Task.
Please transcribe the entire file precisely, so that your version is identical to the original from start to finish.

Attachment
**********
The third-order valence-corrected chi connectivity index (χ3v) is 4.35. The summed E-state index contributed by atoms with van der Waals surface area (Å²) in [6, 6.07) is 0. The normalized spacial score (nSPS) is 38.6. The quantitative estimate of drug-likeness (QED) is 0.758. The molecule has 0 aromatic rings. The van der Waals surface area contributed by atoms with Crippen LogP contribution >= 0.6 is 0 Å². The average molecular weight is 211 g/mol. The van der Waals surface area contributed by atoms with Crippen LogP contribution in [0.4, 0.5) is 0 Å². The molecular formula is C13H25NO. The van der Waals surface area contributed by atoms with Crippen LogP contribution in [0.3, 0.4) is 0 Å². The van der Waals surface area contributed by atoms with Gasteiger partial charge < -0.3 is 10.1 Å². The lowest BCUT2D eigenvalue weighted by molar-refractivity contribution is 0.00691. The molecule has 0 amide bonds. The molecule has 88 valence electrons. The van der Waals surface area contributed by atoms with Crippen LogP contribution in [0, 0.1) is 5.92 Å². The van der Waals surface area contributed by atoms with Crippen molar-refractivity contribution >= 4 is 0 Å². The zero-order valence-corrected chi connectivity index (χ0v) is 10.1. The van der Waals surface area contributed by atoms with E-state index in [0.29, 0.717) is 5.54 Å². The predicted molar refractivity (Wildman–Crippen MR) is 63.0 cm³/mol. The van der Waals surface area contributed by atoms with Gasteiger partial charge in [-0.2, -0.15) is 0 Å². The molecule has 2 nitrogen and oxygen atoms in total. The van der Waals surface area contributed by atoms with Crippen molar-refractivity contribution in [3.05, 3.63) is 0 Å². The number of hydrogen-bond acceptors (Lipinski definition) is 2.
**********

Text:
The third-order valence-corrected chi connectivity index (χ3v) is 4.35. The summed E-state index contributed by atoms with van der Waals surface area (Å²) in [6, 6.07) is 0. The normalized spacial score (nSPS) is 38.6. The quantitative estimate of drug-likeness (QED) is 0.758. The molecule has 0 aromatic rings. The van der Waals surface area contributed by atoms with Crippen LogP contribution >= 0.6 is 0 Å². The average molecular weight is 211 g/mol. The van der Waals surface area contributed by atoms with Crippen LogP contribution in [0.4, 0.5) is 0 Å². The molecular formula is C13H25NO. The van der Waals surface area contributed by atoms with Crippen LogP contribution in [0.3, 0.4) is 0 Å². The van der Waals surface area contributed by atoms with Gasteiger partial charge < -0.3 is 10.1 Å². The lowest BCUT2D eigenvalue weighted by molar-refractivity contribution is 0.00691. The molecule has 0 amide bonds. The molecule has 88 valence electrons. The van der Waals surface area contributed by atoms with Crippen LogP contribution in [0, 0.1) is 5.92 Å². The van der Waals surface area contributed by atoms with Crippen molar-refractivity contribution >= 4 is 0 Å². The zero-order valence-corrected chi connectivity index (χ0v) is 10.1. The van der Waals surface area contributed by atoms with E-state index in [0.29, 0.717) is 5.54 Å². The predicted molar refractivity (Wildman–Crippen MR) is 63.0 cm³/mol. The van der Waals surface area contributed by atoms with Gasteiger partial charge in [-0.2, -0.15) is 0 Å². The molecule has 2 nitrogen and oxygen atoms in total. The van der Waals surface area contributed by atoms with Crippen molar-refractivity contribution in [3.05, 3.63) is 0 Å². The number of hydrogen-bond acceptors (Lipinski definition) is 2.